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By: Keith Travis 
Pain is the body’s way of telling you that something is wrong and you should always seek medical help if it is prolonged. Pain should be taken seriously and never treated as just ‘all in the mind’.

But if you are suffering inscrutable pain what can you do apart from take pain killers?
When you are in pain maybe in your back how do you know? What is telling you it is painful? Of course it is your mind that is telling you.
So if you could change your mind could you change the perception of the pain?
There is great evidence to say that this is so and hypnosis/self hypnosis is one of the tools you could use.
Hypnosis has even been used on the battlefield, for instance in battlefield analgesia where access to pain-killers is not practical. It has also been used for surviving pain, or mental pressure under torture.

Pain causes an emotional response within us and emotions tend to lead us in to black and white thinking. For example,either the pain is there or it is not!
But in reality there can be more or less pain. It can feel more or less comfortable and this is where hypnosis can be positively helpful.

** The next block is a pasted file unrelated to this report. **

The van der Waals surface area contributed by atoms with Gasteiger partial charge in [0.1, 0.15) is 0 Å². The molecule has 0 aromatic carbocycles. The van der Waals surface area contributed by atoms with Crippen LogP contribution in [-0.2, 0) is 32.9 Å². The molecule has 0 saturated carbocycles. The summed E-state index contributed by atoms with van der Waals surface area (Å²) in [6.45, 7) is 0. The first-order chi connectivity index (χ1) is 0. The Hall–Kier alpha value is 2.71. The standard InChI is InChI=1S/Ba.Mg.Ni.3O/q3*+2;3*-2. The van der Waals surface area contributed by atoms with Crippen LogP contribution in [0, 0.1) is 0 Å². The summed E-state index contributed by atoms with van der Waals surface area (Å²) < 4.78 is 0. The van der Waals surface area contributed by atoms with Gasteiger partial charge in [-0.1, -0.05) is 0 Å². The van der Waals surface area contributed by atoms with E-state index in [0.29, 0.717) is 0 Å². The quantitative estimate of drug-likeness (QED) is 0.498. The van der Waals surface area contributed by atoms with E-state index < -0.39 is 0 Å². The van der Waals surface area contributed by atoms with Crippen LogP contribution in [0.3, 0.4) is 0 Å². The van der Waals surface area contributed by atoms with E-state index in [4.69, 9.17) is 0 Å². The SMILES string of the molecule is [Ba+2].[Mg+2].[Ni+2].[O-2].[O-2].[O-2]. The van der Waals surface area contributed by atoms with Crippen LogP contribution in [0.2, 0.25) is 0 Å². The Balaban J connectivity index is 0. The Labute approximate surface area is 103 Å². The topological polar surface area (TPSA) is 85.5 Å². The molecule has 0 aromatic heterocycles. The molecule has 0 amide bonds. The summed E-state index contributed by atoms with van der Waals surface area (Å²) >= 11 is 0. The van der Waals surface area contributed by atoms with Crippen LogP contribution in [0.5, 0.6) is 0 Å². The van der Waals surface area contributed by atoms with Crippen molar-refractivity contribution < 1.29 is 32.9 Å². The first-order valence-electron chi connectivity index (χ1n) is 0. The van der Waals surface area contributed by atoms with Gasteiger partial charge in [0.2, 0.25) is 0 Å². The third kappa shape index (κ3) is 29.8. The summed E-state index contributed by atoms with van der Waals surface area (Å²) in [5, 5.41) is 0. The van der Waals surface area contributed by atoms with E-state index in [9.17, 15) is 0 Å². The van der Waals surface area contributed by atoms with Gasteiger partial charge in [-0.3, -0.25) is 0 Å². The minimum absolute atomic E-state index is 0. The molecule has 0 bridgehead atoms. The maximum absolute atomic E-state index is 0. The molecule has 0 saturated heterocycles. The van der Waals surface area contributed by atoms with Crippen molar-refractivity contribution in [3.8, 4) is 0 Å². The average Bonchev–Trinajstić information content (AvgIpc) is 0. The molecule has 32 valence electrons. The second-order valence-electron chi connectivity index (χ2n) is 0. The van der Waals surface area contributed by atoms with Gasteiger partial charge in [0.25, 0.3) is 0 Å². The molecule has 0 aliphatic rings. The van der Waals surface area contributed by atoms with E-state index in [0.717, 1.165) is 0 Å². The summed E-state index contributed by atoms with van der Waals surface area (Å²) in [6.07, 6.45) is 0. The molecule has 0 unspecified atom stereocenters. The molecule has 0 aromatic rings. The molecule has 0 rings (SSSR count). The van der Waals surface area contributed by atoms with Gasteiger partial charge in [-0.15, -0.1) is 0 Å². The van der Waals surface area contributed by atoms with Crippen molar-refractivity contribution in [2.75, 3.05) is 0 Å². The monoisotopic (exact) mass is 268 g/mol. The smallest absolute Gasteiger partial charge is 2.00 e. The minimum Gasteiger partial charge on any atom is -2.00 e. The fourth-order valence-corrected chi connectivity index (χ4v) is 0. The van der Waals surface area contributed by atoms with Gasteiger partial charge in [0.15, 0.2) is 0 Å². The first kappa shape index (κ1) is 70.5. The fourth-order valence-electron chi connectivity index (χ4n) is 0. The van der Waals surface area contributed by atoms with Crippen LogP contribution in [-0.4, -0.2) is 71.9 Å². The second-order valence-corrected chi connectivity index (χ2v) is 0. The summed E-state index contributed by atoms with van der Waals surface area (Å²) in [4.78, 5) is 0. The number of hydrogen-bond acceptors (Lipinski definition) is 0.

When you start to relax by using hypnosis you can start to adjust the pain perception in your mind. Albert Einstein said “What the mind can conceive the mind can achieve” So if the pain is in your mind, by changing your perception of that pain by mentally lowering it you should and do usually notice some relief.
Simply relaxing will help the pain, although it can be hard to relax when something is stabbing you in the back. But by using the techniques of hypnosis you can gradually relax more and more until you feel comfortable. Of course relaxing is not only good for your mind it can also help the physical healing process as well. You can become an expert at knowing what pain feels like if you have it every day, by the same token though you could win gold for Britain in relaxation if you started to train every day.

An increasingly useful method to cope with pain is mindfulness hypnotherapy
Mindfulness was developed by Dr Jon Kabat-Zin during the 1980s at a pain relief clinic in America. It is based on Buddhist meditation but you don’t need to be a Buddhist to get the benefits. Mindfulness is about learning to let go of thoughts for instance where pain is the predominant thought. With practice (usually about 6 to 8 weeks) one can become quite proficient at mindfulness and you should start to notice the benefits. So eight weeks from now you could be feeling a lot more comfortable if you start to practice mindfulness. There is a short mindfulness exercise for free on this website.See "What is mindfulness"